Featured Coach: Joey Hoffman of Fram Soccer Club
Our Featured Coach series continues with an interview with Joey Hoffman of Fram Soccer Club.
Hoffman is currently the Director of Coaching and Player Development for the club and the Girls U13 head coach. In addition to his work with Fram, he serves as an assistant coach for the Loyola Marymount University women's soccer team and a scout for the U.S. Women's Youth National Team.
You can learn more about his experience in the game by visiting his official Fram Soccer Club page.
1. Who is your favorite professional player to watch, and what is it about his game that intrigues you the most?
Joey: Phillippe Coutinho of Liverpool has the ability to skillfully get out of tight situations; He plays 20-40 yard passes precisely into space for forwards with his laces on the outside of his foot and his shooting ability from 20-35 yards is brilliant.
At 23 years old, he has potential to become one of the best players in the world and I hope he stays at Liverpool for a long time. I was at the Liverpool vs. Man City game last year at Anfield when he scored. The atmosphere was unbelievable and when he scored, Anfield rocked.
2. What are the major characteristics that you try to instill in your players in order to help them strive to become a complete soccer player?
Joey: The most important characteristics to me are work ethic and attitude. The general public doesn't get to see how hard the best players in the world work to get to the top. It's not good enough to be a great player at a young age; players have to have the work ethic and attitude to achieve greatness.
Tens of thousands of players say they want to play Division 1 college or play for a national team but the percentage of players that work hard enough to achieve it and put the time in is very slim. It's called hard work because it isn't easy!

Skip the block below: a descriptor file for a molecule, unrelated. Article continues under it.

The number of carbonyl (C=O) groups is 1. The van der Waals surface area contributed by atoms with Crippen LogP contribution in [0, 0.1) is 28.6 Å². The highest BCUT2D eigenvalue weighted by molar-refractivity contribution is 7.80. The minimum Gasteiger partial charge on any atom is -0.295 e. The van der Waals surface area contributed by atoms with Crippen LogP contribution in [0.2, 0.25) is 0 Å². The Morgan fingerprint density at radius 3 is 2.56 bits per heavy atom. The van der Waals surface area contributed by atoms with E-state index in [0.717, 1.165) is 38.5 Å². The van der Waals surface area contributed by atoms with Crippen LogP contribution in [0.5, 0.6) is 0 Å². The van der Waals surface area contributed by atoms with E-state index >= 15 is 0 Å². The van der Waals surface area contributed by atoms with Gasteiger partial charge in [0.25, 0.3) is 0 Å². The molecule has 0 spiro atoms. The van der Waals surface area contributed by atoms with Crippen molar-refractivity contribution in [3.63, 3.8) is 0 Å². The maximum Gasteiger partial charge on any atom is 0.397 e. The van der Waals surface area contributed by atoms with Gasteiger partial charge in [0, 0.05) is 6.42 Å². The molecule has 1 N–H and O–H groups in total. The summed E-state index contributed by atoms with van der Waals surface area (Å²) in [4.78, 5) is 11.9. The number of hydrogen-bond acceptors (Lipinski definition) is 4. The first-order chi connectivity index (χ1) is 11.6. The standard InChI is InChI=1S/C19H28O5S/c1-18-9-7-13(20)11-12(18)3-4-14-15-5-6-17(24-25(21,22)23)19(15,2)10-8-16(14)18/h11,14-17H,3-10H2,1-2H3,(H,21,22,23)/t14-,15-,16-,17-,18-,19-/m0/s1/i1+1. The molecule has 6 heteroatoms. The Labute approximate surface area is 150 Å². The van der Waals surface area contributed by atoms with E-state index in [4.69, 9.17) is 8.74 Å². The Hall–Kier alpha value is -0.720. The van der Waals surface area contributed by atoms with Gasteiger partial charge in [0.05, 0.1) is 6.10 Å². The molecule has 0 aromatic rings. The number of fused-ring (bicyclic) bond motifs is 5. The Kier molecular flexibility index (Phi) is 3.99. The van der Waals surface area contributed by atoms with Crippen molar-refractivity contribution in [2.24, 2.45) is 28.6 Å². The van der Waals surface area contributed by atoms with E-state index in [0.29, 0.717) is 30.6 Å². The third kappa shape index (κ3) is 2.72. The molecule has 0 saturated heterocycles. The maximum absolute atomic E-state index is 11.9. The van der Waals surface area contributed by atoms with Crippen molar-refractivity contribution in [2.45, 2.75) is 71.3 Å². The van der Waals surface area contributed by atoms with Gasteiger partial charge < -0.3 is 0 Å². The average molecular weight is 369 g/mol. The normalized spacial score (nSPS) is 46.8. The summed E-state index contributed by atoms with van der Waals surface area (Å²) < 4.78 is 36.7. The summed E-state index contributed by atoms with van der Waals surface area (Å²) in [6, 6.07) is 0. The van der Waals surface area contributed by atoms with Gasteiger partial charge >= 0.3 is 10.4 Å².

3. Is there a specific individual training drill that you would recommend for all youth soccer players?
Joey: If we want players to play good soccer, they have to be proficient with the inside of the foot pass and have a good first touch; this is something that should be done at an early age. If players can't pass well with the inside of the foot and their first touch is poor, they will never really be able to play at the highest level.
Repetition is key and making sure that it is quality. Find a wall and chalk or tape a box inside, use the foot right and left foot 100 times hitting inside the box, then back up five yards.
Next, you can add controlling the ball with the right and passing with the left and opposite. You can also add outside of the foot to control and inside to pass.
4. What gives you the most satisfaction as a coach in terms of player and team development?
Joey: Everyone likes to win and winning is satisfying. But when you have a team that works hard and plays well, it is great to see the players get the reward of a medal for the hard work and good soccer.
However, the most satisfying for me now is seeing players go on to make State ODP teams, play in college, play professionally, but most of all, become great people.
It’s not about winning and losing but it is about having the characteristics of a winner and not a loser.
5. What is the most influential piece of advice that you've received that's helped you throughout your career?
Joey: There isn't one piece of advice that has helped me. Every lesson I've learned as a coach, every great person I've had the chance to be around, and every session I see I learn something.
Understanding soccer is more than X's and O's; it's about the relationships you build with the players and parents that gives you the ability to get 110% out of every player.